After the initial defeat at Ai, it makes sense that Joshua (and presumably his troops) are scared about trying again. However, this time, God assures him that things will be different. “And the Lord said to Joshua, Fear not, and be not dismayed; take all the people of war with you and arise, go up to Ai. See, I have given into your hand the king of Ai, and his people, and his city, and his land (Joshua 8:1).” Unlike in Jericho, where the victory was explicitly God’s, this time, the people are rewarded for their efforts. They are allowed to take the spoils of war after the ambush and subsequent victory. This is the exact opposite of the previous battle, which is exactly what the people were just punished for. Maybe this is meant to be a placating gesture, to revamp the morale of the Israelites.
Joshua lays out the battle plan for the people. He’s clearly a very hands on leader, and uses his military skills as well as his prophetic gifts in his leadership. “And Joshua sent them; and they went to the place of ambush, and stayed between Beth-el and Ai, on the west side of Ai; and Joshua lodged that night among the people (Joshua 8:9).” In Joshua’s willingness to be among the people and to count himself as one of them, rather than holding himself apart, I see elements of modern leadership qualities. In the Israeli army, for example, officers gain the respect of their troops by toughing it out with them, going into battle and suffering, rather than waiting on the sidelines. Joshua is in the thick of the action, doing exactly what he asks of his men, and I believe that this probably made them respect and appreciate him more than if he had stayed a ceremonial figurehead.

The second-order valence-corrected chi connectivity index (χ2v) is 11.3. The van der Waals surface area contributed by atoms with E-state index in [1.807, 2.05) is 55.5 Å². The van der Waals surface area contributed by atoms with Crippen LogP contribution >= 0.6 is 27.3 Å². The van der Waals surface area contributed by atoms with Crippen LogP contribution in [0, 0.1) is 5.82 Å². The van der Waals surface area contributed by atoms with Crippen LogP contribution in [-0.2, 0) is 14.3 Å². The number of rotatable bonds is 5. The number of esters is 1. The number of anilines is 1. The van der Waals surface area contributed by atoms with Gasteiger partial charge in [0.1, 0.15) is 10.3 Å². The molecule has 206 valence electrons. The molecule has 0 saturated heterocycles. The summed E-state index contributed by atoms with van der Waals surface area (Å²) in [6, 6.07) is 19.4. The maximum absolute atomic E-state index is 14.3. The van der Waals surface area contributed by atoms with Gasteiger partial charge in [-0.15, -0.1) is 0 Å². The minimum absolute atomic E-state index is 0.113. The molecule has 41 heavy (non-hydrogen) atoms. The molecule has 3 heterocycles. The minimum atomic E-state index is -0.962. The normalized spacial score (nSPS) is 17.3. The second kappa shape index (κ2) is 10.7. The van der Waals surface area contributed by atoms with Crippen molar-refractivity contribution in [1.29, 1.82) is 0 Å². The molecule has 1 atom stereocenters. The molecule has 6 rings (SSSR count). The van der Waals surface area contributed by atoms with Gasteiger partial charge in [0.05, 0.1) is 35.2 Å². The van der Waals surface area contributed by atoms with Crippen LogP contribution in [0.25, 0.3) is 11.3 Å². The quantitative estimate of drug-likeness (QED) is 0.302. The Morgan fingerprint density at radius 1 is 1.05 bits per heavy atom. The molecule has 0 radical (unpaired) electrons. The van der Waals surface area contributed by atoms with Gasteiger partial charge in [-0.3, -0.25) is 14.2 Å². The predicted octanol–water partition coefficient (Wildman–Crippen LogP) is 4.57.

The ambush occurs at dawn. The Israelites trick the people of Ai by pretending to run away in defeat, but once they’re pursued, they turn around and capture the city before slaughtering the people. It’s a total victory, culminating with the hanging of the king. Again, a harsh victory, almost barbaric by modern standards. But in biblical times, it made total sense that defeating an enemy meant wiping them out. After the battle, Joshua built a new altar to God on Mount Ebal. “And he wrote there upon the stones a copy of the law of Moses, which he wrote in the presence of the children of Israel (Joshua 8:32).” In this act, at the moment of victory, the people are reminded of their past. Even though this achievement is theirs, they are connected to God in this moment, and are reminded of the inextricable link between the two.